Wendy Parker is a civil rights scholar and advocate whose research has largely focused on desegregation, discrimination, and equal protection in schools and the workplace. As an expert in Constitutional Law, Parker identifies the ways in which the law has intentionally and unintentionally created inequalities for certain segments of the population. Her research analyzes and proposes reforms that promote racial, ethnic, and gender equality. Prior to teaching, Parker litigated school desegregation cases as a Skadden Arps Fellow and staff attorney for the Lawyers’ Committee for Civil Rights. She was also a trial attorney for the U.S. Department of Justice.
Areas of Expertise (22)
University of Texas School of Law: J.D., Law 1990
University of Texas, Austin: B.A. 1986
Media Appearances (4)
Why race still matters in college admissions
Twin City Talks
Parker says the plaintiffs in the UNC lawsuit allege that universities are considering race and ethnicity of its applicants in a way that violates federal law.
The idea is not new, she says, with similar cases going back to the 1970s. It was a response to universities using race and ethnicity to be more inclusive in their student bodies.
With spotlight on sexual harassment, employers should take heed
“It can be very gray,” says Wendy Parker, a professor of law at Wake Forest University in Winston-Salem, North Carolina.
Given the current climate, “everyone’s wondering what can I do and what can’t I do,” she says, noting employers should tell employees what they do and don’t find acceptable.
There’s the law, and then there’s what the company can dictate, she says.
Experts weigh in on what constitutes sexual harassment in the workplace
Sexual harassment in the workplace is common and something Wake Forest Law Professor Wendy Parker said has been happening for decades.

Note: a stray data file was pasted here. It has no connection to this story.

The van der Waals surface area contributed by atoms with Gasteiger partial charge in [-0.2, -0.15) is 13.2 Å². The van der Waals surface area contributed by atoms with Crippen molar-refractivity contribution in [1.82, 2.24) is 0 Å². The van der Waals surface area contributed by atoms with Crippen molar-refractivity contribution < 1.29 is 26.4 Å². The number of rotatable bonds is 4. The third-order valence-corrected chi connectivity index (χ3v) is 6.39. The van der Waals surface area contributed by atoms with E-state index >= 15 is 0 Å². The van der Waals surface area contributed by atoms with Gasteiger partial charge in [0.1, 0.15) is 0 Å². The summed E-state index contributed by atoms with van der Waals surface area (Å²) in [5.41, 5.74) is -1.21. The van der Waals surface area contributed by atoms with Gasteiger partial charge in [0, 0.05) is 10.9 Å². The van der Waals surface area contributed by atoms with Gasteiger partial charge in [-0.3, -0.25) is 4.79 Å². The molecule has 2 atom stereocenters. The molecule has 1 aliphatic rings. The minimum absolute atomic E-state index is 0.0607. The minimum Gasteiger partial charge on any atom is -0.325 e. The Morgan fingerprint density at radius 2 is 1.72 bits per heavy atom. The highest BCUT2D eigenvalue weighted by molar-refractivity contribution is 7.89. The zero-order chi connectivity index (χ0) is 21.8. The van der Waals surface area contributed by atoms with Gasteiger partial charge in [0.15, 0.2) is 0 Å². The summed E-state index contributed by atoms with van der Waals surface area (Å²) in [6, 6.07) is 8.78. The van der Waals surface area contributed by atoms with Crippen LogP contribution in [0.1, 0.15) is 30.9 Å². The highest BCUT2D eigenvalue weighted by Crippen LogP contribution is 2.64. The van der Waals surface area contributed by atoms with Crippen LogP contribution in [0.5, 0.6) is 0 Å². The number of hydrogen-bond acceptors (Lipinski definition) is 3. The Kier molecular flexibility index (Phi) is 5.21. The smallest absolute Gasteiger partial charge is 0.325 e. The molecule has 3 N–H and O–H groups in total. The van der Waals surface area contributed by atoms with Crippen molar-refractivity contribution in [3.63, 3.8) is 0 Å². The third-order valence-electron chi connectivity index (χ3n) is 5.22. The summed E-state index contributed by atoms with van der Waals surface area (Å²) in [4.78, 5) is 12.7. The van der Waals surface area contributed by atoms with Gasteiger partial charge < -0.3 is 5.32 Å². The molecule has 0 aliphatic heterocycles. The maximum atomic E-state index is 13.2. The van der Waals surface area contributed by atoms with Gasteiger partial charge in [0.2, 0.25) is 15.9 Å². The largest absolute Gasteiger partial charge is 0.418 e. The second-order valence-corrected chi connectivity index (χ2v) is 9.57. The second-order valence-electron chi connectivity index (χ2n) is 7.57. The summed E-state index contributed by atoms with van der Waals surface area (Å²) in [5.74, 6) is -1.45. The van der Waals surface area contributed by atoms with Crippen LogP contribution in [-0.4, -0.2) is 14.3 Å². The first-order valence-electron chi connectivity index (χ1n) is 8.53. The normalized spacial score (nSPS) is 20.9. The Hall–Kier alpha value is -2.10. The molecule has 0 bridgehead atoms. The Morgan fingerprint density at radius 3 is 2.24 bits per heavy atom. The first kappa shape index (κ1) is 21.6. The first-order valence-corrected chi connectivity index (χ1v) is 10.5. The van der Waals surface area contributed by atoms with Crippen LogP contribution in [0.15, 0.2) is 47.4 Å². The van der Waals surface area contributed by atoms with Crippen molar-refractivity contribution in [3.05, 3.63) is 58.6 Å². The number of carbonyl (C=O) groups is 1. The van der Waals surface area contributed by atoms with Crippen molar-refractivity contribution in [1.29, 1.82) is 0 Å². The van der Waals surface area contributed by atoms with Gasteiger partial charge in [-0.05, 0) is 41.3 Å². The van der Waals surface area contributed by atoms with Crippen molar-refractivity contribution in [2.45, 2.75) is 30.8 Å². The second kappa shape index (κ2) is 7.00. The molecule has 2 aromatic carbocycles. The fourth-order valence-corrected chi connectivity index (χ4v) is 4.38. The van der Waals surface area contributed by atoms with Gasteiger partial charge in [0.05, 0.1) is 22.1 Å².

Title VII defines what sexual harassment is, according to the law.
Parker said in order to be considered sexual harassment, the conduct has to be severe or pervasive enough that it affects the terms or conditions of employment.
School Districts Still Face Fights—and Confusion—on Integration
Wendy Parker, a former Justice Department lawyer who now teaches at Wake Forest University School of Law, said she found the general confusion about the orders "stunning."
The superintendent of the Yancey County Schools in North Carolina, for instance, asserted that a court order had never been imposed on its schools. But court records at the federal archives in Atlanta show not only was Yancey County placed under a desegregation order in 1960, but the order remains in force.
Fred D. Gray was thirty-two years old when he filed Lee v. Macon County Board of Education. The suit quickly grew in scope and set in motion sweeping remedial orders compelling the desegregation of school districts, high school athletic conferences, junior colleges, trade schools, and four-year colleges and universities.
Sixty years ago the Supreme Court announced, “In the field of public education, the doctrine of ‘separate but equal’ has no place.”1 In 1954, no one doubted the significance of that command, even among those who actively resisted it.
As we commemorate the fortieth anniversary of the St. Louis school desegregation litigation, a natural question is how current education reform efforts impact the status of and potential for school integration. This Article examines how the push for school choice impacts school desegregation in Missouri specifically and the United States generally. The evidence reveals that while our student population is becoming more diverse and the prevalence of all-white schools is diminishing, the pattern of high-poverty, high-minority, low-performing schools persists.
The Supreme Court has developed a robust Equal Protection jurisprudence to recognize the rights of whites complaining of race conscious governmental activity. This was particularly reflected in the Court’s opinion in Parents Involved, where the Roberts Court radically re-positioned the meaning of Brown v. Board of Education. While many have lamented this use of Brown, we have missed the promise of the Roberts Court’s “process-only discrimination” for minority plaintiffs.